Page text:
In the orchard, there are numerous other crops are growing such as bananas, papayas, areca-nuts, and a few trees of date-palm, drumstick, mango, jackfruit, toddy palm, custard apple, jambul, guava, pomegranate, lime, pomelo, mahua, tamarind, neem, audumber etc. In addition, there are some bamboo and various under-storey shrubs like kadipatta (curry leaves), crotons, tulsi; and vines like pepper, betel leaf, passion-fruit, etc.

Nawabi Kolam, a tall, delicious and high-yielding native variety of rice, several kinds of pulses, winter wheat and some vegetables and tubers too are grown in seasonal rotation on about 2 acres of land. These provide enough for this self-sustained farmer’s immediate family and occasional guests. In most years, there is some surplus of rice, which is gifted to relatives or friends, who appreciate its superior flavour and quality.

Excluding the 2 acres under coconut nursery, and another 2 acres of paddy field, the remaining 10 acres of orchard have consistently yielded an average food yield of over 15,000 kg per acre per annum. In nutritional value, this is several times superior to an equivalent weight of food grown with the intensive use of toxic chemicals, as in Punjab, Haryana and many other parts of India.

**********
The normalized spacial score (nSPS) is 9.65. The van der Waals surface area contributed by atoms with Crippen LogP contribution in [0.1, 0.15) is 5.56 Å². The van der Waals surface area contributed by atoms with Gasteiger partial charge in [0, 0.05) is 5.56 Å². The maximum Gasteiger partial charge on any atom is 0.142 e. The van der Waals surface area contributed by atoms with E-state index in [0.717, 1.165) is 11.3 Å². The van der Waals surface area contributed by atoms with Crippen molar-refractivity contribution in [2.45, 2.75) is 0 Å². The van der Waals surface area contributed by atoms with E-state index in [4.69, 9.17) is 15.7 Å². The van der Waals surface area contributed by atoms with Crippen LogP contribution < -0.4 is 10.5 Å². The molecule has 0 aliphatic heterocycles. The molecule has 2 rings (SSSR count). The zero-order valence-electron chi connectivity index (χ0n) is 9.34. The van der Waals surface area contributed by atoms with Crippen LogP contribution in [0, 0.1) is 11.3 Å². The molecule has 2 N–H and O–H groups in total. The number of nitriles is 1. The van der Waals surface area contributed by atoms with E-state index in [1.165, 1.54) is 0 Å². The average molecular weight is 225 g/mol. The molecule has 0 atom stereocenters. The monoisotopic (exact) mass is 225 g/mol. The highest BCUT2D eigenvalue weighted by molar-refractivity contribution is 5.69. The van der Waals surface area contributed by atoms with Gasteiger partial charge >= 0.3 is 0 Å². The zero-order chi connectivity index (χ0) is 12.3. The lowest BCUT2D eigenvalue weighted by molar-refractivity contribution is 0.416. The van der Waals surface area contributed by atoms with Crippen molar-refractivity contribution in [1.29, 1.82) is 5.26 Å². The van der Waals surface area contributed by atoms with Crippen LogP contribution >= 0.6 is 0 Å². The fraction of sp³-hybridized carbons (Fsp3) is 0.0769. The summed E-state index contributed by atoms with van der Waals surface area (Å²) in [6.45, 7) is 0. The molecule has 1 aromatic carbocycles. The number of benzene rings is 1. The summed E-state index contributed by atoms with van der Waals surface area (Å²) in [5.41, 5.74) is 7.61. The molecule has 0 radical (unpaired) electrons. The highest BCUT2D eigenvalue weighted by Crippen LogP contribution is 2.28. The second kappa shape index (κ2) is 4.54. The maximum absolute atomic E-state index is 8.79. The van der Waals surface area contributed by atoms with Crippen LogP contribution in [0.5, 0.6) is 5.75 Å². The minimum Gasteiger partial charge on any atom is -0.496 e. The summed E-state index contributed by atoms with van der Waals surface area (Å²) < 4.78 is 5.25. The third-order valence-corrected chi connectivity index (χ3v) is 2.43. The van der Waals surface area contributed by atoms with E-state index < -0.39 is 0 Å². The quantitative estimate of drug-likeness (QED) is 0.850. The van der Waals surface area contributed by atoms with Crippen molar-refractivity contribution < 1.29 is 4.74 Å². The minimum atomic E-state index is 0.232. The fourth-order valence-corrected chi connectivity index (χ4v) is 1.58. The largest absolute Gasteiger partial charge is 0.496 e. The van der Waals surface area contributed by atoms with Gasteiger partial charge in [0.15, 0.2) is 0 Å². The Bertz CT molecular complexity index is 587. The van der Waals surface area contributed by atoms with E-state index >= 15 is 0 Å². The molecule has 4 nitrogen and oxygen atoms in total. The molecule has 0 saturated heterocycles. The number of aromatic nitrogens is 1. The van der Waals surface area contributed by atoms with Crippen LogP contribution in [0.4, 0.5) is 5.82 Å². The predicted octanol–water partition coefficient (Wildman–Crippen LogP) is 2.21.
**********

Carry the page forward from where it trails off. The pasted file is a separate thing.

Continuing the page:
The diverse plants in Bhaskar Save’s farm co-exist as a mixed, harmonious community of dense vegetation. Rarely can one spot even a small patch of bare soil exposed to the direct impact of the sun, wind or rain. The deeply shaded areas under the chikoo trees have a spongy carpet of leaf litter covering the soil, while various weeds spring up wherever some sunlight penetrates.